The chairwoman of the House Oversight Committee has asked the FBI to investigate Parler, the largely unmoderated conservative social media hellhole implicated as one of the sites involved in organizing the Jan. 6 riots at the Capitol.
In a letter to FBI Director Christopher Wray, Rep. Carolyn B. Maloney (D-NY) asked the agency to examine whether Parler was “a potential facilitator of planning and incitement related to the violence,” as well as gather evidence that may have been posted by users and assess whether or not the site could be a channel for foreign funds to disrupt domestic politics. Parler was a bastion of diehard Trump support until Amazon Web Services yanked its contract following the failed insurrection, citing a deluge of violent threats issued through the social network that it had done little to rein in.
Maloney specifically pointed to one post cited in a Department of Justice indictment against one of the rioters, which relayed a threat “armed Patriots” intended to violate DC gun laws and “storm the Capitol” tomorrow. That Parler user faces additional charges of issuing threats on the website:
Headed to D.C. to give the GOP some back bone—to let them know this is their last chance to Stop The Steal—or they are going to have bigger problems than these coddled Antifa burning down their safe spaces. DC announced it is “banning guns” when we storm the Capitol tomorrow. Very illegal. Whether the police can enforce their gun laws depends on how many armed Patriots show up. Ironically, in the long list of firearms and weapons banned by the DC ordinance, tomahawks are not mentioned, meaning there is no prohibition against carrying a tomahawk as long as it is not used offensively! The tomahawk revolution—real 1776.
CEO John Matze has pledged bring the site back online by the end of January, but Parler is struggling. It is suing Amazon in a bid to force the tech giant to reinstate its account, but on Thursday, a judge refused to issue an injunction that would make that happen while the court battle plays out. Google and Apple, which hold an effective duopoly on app downloads in the U.S., banned Parler’s app from their respective stores this month. That means if it does return, mobile users will likely have to access the site through a browser.
Parler recently managed to get its domain back online, but in the form of a “Technical Difficulties” page that displays messages of support from Sen. Rand Paul and various conservative personalities. Maloney asked the FBI to investigate Parler’s new infrastructure provider, Russia-based service DDos-Guard, to determine whether the arrangement could be a pipeline for foreign adversaries “financing civil unrest in the United States.”
However, a number of far-right sites, including neo-Nazi blog the Daily Stormer and white supremacist hub 8kun (formerly 8chan) have been terminated by U.S. service providers but re-emerged using firms based in countries ranging from Russia and China to Iceland. Others in a similar situation have found a domestic solution in Epik, a niche domain registrar that with a long list of far-right clients such as social network Gab and video site Bitchute; Parler has also been working with Epik.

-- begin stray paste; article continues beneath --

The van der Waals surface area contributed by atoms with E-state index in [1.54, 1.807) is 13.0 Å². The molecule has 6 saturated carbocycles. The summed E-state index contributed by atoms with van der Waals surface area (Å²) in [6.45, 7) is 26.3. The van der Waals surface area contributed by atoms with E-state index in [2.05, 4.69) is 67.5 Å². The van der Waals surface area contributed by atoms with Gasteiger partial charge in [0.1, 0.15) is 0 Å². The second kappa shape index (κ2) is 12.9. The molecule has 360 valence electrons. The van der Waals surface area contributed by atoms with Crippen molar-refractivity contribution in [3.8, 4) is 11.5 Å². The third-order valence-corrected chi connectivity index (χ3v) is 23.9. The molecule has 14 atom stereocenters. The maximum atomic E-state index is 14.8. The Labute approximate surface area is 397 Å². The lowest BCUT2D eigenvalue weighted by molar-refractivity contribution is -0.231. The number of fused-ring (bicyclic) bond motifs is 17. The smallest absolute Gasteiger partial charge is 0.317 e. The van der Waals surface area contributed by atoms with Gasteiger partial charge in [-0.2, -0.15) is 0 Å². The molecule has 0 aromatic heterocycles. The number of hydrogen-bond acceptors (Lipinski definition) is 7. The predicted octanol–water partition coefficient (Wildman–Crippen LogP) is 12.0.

According to the Washington Post, Maloney said the letter to the FBI was a step toward the Oversight Committee opening its own investigation of websites “to get to the bottom of who owns and funds social media platforms like Parler that condone and create violence.”
While a big portion of the letter was focused on the Russian connection, Parler has received large amounts of funding and was co-founded by Rebekah Mercer of the billionaire Mercer family, a significant source of cash for right-wing causes who was deeply involved with Trump’s political rise. Other U.S. social networks, particularly Facebook, were also used to plot and promote the attack on the Capitol.
Parler, like every other website, is shielded from most criminal and civil liability for user-generated content through Section 230 of the Communications Decency Act. That law doesn’t shield providers from liability for violations of federal law, but that exception has only very rarely been used in court and would require prosecutors to prove Parler was actively involved in threats of violence. A full congressional investigation wielding subpoena power could compel the release of information Parler doesn’t want released to the public, force testimony by its executives, and further savage its reputation. Section 230, however, is likely to shield the company and its executives from any direct legal consequences.
“Like other social-media platforms, we have been cooperating and will continue to cooperate with law-enforcement efforts to identify and prosecute those individuals responsible for organizing and carrying out the shameless Jan. 6 attack on the Capitol,” Parler Chief Operating Officer Jeffrey Wernick told the Post. “Parler welcomes Rep. Maloney’s call to have the Federal Bureau of Investigation conduct a robust examination of our policies and actions.”